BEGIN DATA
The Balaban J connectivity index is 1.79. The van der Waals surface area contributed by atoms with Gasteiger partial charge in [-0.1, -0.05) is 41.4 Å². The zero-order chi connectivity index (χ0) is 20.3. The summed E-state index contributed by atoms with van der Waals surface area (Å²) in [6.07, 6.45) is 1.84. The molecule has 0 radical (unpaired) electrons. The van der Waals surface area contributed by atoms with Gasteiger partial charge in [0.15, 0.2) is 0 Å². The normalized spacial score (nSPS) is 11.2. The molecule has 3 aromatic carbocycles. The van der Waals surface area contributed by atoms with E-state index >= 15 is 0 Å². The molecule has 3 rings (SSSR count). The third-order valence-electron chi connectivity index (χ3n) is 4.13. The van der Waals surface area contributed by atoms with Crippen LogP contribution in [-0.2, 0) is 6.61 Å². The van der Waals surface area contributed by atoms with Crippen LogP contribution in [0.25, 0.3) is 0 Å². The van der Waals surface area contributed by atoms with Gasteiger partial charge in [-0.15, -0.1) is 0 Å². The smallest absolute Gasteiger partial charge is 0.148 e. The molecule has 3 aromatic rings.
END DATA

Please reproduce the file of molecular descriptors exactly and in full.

The Balaban J connectivity index is 1.79. The van der Waals surface area contributed by atoms with Gasteiger partial charge in [-0.1, -0.05) is 41.4 Å². The zero-order chi connectivity index (χ0) is 20.3. The summed E-state index contributed by atoms with van der Waals surface area (Å²) in [6.07, 6.45) is 1.84. The molecule has 0 radical (unpaired) electrons. The van der Waals surface area contributed by atoms with Gasteiger partial charge in [0.15, 0.2) is 0 Å². The normalized spacial score (nSPS) is 11.2. The molecule has 3 aromatic carbocycles. The van der Waals surface area contributed by atoms with E-state index >= 15 is 0 Å². The molecule has 3 rings (SSSR count). The third-order valence-electron chi connectivity index (χ3n) is 4.13. The van der Waals surface area contributed by atoms with Crippen LogP contribution in [-0.2, 0) is 6.61 Å². The van der Waals surface area contributed by atoms with Crippen LogP contribution in [0.25, 0.3) is 0 Å². The van der Waals surface area contributed by atoms with Gasteiger partial charge in [-0.15, -0.1) is 0 Å². The smallest absolute Gasteiger partial charge is 0.148 e. The molecule has 3 aromatic rings.